Oxytocin is a small protein that acts in the brain. Such proteins are called neuropeptides. Oxytocin tends to encourage the formation of social bonds. It's released during sex and childbirth—both of which can be stressful. Oxytocin is also released during breastfeeding in both the mother's bloodstream and in breast milk.
Vasopressin is a neuropeptide very similar to oxytocin. Both oxytocin and vasopressin are the same size and have similar structures. Like oxytocin, vasopressin encourages the formation of social bonds and is released during sex. However, while oxytocin primarily induces trust, vasopressin can induce territorial behavior and aggression in males.
Vasopressin and oxytocin are not the only molecules involved in love. However, they are two of the most important and best studied. Numerous other neuropeptides and hormones, such as the sex hormones progesterone, estrogen, and testosterone, affect and are affected by vasopressin, oxytocin and the other molecules involved in love.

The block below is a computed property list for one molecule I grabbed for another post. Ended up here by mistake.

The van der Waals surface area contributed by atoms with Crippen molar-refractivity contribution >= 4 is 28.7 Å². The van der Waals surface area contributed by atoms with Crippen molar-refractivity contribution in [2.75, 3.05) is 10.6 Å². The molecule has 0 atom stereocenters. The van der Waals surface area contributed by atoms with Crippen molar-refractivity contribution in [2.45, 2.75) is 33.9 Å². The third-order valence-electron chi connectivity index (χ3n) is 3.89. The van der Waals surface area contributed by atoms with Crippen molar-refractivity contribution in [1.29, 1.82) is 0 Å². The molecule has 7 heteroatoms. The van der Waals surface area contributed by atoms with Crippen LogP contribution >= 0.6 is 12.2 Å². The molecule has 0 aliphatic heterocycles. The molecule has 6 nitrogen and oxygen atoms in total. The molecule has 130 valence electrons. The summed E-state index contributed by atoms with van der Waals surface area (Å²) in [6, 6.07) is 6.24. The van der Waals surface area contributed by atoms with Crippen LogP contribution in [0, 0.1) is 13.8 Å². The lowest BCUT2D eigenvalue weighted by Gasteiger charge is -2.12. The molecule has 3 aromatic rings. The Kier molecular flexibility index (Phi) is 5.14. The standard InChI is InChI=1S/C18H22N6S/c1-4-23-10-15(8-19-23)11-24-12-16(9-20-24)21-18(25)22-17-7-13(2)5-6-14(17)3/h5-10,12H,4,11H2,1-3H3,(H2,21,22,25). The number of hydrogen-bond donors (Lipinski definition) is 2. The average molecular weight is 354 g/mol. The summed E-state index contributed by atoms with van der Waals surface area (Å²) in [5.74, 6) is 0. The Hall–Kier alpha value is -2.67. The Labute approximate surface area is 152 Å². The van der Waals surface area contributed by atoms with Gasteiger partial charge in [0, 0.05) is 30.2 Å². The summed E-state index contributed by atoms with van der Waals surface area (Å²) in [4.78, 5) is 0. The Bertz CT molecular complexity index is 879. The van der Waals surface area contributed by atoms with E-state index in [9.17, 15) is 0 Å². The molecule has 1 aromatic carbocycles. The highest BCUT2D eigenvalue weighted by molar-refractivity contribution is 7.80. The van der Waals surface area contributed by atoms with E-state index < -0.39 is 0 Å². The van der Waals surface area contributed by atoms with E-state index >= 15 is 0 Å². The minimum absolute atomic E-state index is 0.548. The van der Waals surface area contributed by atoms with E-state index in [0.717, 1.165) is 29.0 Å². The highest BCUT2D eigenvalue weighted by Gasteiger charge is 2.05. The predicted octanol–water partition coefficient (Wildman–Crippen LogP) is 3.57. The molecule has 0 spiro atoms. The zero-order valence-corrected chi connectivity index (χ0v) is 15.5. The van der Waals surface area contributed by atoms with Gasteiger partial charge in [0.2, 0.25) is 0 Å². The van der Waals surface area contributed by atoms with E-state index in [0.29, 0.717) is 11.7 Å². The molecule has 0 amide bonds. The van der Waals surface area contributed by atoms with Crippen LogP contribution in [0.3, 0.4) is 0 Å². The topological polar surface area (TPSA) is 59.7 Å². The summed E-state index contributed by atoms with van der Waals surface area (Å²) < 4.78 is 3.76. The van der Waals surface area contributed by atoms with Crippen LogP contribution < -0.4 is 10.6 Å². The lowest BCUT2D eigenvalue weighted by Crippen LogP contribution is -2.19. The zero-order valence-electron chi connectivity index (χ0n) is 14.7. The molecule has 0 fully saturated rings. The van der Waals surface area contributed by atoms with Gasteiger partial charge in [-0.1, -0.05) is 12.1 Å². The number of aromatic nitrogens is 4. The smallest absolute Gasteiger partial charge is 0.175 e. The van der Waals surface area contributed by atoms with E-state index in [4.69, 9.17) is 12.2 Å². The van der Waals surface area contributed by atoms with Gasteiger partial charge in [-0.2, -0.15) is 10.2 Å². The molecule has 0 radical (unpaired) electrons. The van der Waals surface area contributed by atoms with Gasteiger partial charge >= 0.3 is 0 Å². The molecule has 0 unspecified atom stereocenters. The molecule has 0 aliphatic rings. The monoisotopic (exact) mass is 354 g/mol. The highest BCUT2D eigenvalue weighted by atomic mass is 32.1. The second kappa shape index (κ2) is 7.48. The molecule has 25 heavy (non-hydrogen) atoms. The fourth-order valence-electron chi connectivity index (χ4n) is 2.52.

Love and Motivation
The parts of the brain that are involved when we fall in love are also the parts involved in motivation. There are two general types of motivation: positive and negative. Positive motivations like hunger, thirst, and the drive for sex ensure that we meet our biological needs and engage in activities required for the survival of the species, while negative motivations that steer us away from unpleasant or stressful situations. Satisfying one of these motivations usually makes us feel good.
Motivation and the emotions are both regulated by parts of the brain called the limbic system. Some parts of the limbic system include the amygdala and the hippocampus. These areas help us learn what sorts of situations to seek out and which to avoid.